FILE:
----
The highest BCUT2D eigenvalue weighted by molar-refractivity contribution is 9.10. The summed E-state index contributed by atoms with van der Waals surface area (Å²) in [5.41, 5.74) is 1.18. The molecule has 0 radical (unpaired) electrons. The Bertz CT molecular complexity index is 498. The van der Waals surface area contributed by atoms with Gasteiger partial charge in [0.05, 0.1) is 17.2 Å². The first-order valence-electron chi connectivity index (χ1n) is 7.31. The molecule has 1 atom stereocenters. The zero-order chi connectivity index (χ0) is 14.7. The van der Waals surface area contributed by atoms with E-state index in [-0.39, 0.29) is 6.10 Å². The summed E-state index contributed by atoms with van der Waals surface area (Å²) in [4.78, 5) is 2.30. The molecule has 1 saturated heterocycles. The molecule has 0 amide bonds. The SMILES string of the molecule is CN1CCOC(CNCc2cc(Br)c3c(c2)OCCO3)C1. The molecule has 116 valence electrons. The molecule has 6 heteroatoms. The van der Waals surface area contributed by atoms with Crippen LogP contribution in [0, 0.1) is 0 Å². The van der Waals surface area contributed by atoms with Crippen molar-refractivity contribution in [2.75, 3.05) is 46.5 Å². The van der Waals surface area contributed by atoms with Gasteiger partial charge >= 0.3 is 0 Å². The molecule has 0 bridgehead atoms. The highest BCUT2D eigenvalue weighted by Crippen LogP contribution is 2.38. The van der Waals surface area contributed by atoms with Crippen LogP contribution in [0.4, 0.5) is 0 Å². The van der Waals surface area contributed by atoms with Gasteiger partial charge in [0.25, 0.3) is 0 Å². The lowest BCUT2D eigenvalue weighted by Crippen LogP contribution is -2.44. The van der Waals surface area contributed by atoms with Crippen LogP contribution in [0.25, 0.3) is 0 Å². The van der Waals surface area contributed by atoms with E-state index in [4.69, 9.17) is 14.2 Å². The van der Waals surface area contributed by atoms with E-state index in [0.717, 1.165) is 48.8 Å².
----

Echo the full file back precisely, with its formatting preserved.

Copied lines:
The highest BCUT2D eigenvalue weighted by molar-refractivity contribution is 9.10. The summed E-state index contributed by atoms with van der Waals surface area (Å²) in [5.41, 5.74) is 1.18. The molecule has 0 radical (unpaired) electrons. The Bertz CT molecular complexity index is 498. The van der Waals surface area contributed by atoms with Gasteiger partial charge in [0.05, 0.1) is 17.2 Å². The first-order valence-electron chi connectivity index (χ1n) is 7.31. The molecule has 1 atom stereocenters. The zero-order chi connectivity index (χ0) is 14.7. The van der Waals surface area contributed by atoms with E-state index in [-0.39, 0.29) is 6.10 Å². The summed E-state index contributed by atoms with van der Waals surface area (Å²) in [4.78, 5) is 2.30. The molecule has 1 saturated heterocycles. The molecule has 0 amide bonds. The SMILES string of the molecule is CN1CCOC(CNCc2cc(Br)c3c(c2)OCCO3)C1. The molecule has 116 valence electrons. The molecule has 6 heteroatoms. The van der Waals surface area contributed by atoms with Crippen LogP contribution in [0, 0.1) is 0 Å². The van der Waals surface area contributed by atoms with Crippen molar-refractivity contribution in [2.75, 3.05) is 46.5 Å². The van der Waals surface area contributed by atoms with Gasteiger partial charge >= 0.3 is 0 Å². The molecule has 0 bridgehead atoms. The highest BCUT2D eigenvalue weighted by Crippen LogP contribution is 2.38. The van der Waals surface area contributed by atoms with Crippen LogP contribution in [0.4, 0.5) is 0 Å². The van der Waals surface area contributed by atoms with Gasteiger partial charge in [0.25, 0.3) is 0 Å². The lowest BCUT2D eigenvalue weighted by Crippen LogP contribution is -2.44. The van der Waals surface area contributed by atoms with Crippen LogP contribution in [0.25, 0.3) is 0 Å². The van der Waals surface area contributed by atoms with E-state index in [4.69, 9.17) is 14.2 Å². The van der Waals surface area contributed by atoms with E-state index in [0.717, 1.165) is 48.8 Å².